Next Year’s Vacation Bible School …

These reports just came in from a congregation in Texas who used four chapters from We Make the Road by Walking as their curriculum.
First …

Wow, the first night of WMTRBW VBS went better than I could have hoped. We had about 50 people participating ages 3 months to 89.
We fed everyone dinner in their “tribes” and then had a worship service. Everyone got up to dance (even our oldest Presbyterians) during the music. We have a bit of training yet to do on the response to scripture reading. When the groups were dismissed to the tribal councils (small groups of about 14) there was more discussion. I did not hear the depth of discussion I was hoping for but it was just the first night and people were working on figuring out just what this family style experience was going to be. The response activities were a hit. We had a prayer room with mandalas, quiet space and Greek and Hebrew writing stations. The games room had four square, jenga, and hopscotch. The science room had stations to build cooperatively build structures from marshmallows and spaghetti as well as other experiments. The final room was an art room where the group made Hamsas and talked about how people of Christian, Muslim, and Jewish faith use this as a good luck symbol.
We have three more regular nights scheduled then we have our mission night. I was able to get in touch with the city of Fort Worth which donated gloves and trash bags to support the effort. There is a stream leading to a small pond in the church’s neighbor that is in desperate need of cleaning. Even with threats of the temperature being in the 100s that night, I have several signed up to help.
Even the church [skeptic] had to admit at the end of the evening that it was a good thing.
Finding a metric for success was interesting. I come from a deeply Baptist background and the measure of success would be conversions and attendance. The committed decided the best metric for us would be the comments overheard. I think the best long term indicator of success would be an increase in the depth of dialogue about scripture and its use. We will see how that plays out. For now, the goal of the VBS is to expose the congregation to a type of learning that honors the gifts of each member of the group, builds community, and deepens faith as demonstrated by more questions with fewer answers.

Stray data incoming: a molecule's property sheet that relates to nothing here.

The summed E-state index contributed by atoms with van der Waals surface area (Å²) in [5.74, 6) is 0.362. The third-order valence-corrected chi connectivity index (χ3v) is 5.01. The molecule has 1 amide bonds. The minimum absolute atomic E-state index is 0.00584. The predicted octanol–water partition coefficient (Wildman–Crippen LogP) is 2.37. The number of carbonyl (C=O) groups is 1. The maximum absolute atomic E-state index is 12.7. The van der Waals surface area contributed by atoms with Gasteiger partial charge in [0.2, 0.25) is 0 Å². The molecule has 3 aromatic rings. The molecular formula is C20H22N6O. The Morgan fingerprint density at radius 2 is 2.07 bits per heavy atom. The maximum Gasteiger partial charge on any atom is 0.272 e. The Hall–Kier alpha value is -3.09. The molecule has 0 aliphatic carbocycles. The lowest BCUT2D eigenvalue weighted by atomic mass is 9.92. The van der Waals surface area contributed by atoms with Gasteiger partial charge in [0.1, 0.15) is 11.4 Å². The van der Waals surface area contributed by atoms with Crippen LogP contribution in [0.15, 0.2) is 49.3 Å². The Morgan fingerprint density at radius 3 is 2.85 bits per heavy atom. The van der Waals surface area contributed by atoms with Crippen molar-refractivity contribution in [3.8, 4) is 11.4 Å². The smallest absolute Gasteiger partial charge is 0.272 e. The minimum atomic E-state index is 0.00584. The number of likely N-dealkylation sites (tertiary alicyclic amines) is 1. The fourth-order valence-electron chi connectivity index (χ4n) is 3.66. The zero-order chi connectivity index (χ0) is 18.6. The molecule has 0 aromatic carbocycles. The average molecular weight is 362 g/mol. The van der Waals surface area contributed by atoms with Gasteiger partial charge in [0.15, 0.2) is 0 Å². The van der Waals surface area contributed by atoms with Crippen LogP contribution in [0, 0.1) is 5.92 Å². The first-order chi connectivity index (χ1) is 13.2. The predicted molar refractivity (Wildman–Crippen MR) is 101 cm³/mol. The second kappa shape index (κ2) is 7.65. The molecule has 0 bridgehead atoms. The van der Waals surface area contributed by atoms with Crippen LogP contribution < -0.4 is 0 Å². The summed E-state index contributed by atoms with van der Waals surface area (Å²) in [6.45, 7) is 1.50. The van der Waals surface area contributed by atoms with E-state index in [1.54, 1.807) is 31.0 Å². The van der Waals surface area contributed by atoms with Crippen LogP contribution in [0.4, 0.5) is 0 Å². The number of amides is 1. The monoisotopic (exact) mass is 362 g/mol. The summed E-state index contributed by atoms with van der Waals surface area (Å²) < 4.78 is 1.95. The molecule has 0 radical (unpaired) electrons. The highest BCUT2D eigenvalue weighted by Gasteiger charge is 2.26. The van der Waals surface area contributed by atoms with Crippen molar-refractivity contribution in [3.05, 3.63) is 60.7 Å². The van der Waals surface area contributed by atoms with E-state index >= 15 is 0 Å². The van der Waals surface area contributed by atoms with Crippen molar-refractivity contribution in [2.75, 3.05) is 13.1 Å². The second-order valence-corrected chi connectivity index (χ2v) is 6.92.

Thank you for the gift of WMTRBW and the time you spent with us in the Dallas bootcamp

Here’s the final update:

The VBS is complete and it was a success. The people involved were overwhelmingly positive in their assessments of the event. Last night we did a stream clean up. We had a team of 11 who attended. The youngest was 6 and the oldest was 72.
The material from WMTRBW was accessible to all ages. The group really enjoyed the worship liturgies. The common meal was another great part.
I used the sermon on the mount as our basis but I think the framework could be applied to any four chapters.It is also highly adaptable to the individual needs of the church.
I had one person tell me it was like an “old fashioned revival with time to talk and have fun”.
(She was also a former Baptist in the Presbyterian church.) I am pleased with the response. I am attaching a few pictures.